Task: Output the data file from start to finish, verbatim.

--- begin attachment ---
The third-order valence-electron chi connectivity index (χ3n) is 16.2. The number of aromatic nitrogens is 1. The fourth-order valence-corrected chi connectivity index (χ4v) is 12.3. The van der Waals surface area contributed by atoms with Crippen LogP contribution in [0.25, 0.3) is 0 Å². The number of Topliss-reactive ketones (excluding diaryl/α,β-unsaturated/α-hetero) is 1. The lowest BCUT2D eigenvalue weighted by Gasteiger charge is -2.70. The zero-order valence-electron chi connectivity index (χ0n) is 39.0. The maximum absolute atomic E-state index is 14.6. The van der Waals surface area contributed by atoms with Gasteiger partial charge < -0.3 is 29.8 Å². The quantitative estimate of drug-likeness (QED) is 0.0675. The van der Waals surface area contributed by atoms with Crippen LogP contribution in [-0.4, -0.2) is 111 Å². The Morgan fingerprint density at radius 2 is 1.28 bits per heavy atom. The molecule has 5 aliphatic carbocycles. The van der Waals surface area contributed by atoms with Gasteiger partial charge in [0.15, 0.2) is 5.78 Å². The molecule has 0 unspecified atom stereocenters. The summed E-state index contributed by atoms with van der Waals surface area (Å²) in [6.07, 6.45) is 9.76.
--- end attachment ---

The third-order valence-electron chi connectivity index (χ3n) is 16.2. The number of aromatic nitrogens is 1. The fourth-order valence-corrected chi connectivity index (χ4v) is 12.3. The van der Waals surface area contributed by atoms with Crippen LogP contribution in [0.25, 0.3) is 0 Å². The number of Topliss-reactive ketones (excluding diaryl/α,β-unsaturated/α-hetero) is 1. The lowest BCUT2D eigenvalue weighted by Gasteiger charge is -2.70. The zero-order valence-electron chi connectivity index (χ0n) is 39.0. The maximum absolute atomic E-state index is 14.6. The van der Waals surface area contributed by atoms with Gasteiger partial charge < -0.3 is 29.8 Å². The quantitative estimate of drug-likeness (QED) is 0.0675. The van der Waals surface area contributed by atoms with Crippen LogP contribution in [-0.4, -0.2) is 111 Å². The Morgan fingerprint density at radius 2 is 1.28 bits per heavy atom. The molecule has 5 aliphatic carbocycles. The van der Waals surface area contributed by atoms with Gasteiger partial charge in [0.15, 0.2) is 5.78 Å². The molecule has 0 unspecified atom stereocenters. The summed E-state index contributed by atoms with van der Waals surface area (Å²) in [6.07, 6.45) is 9.76.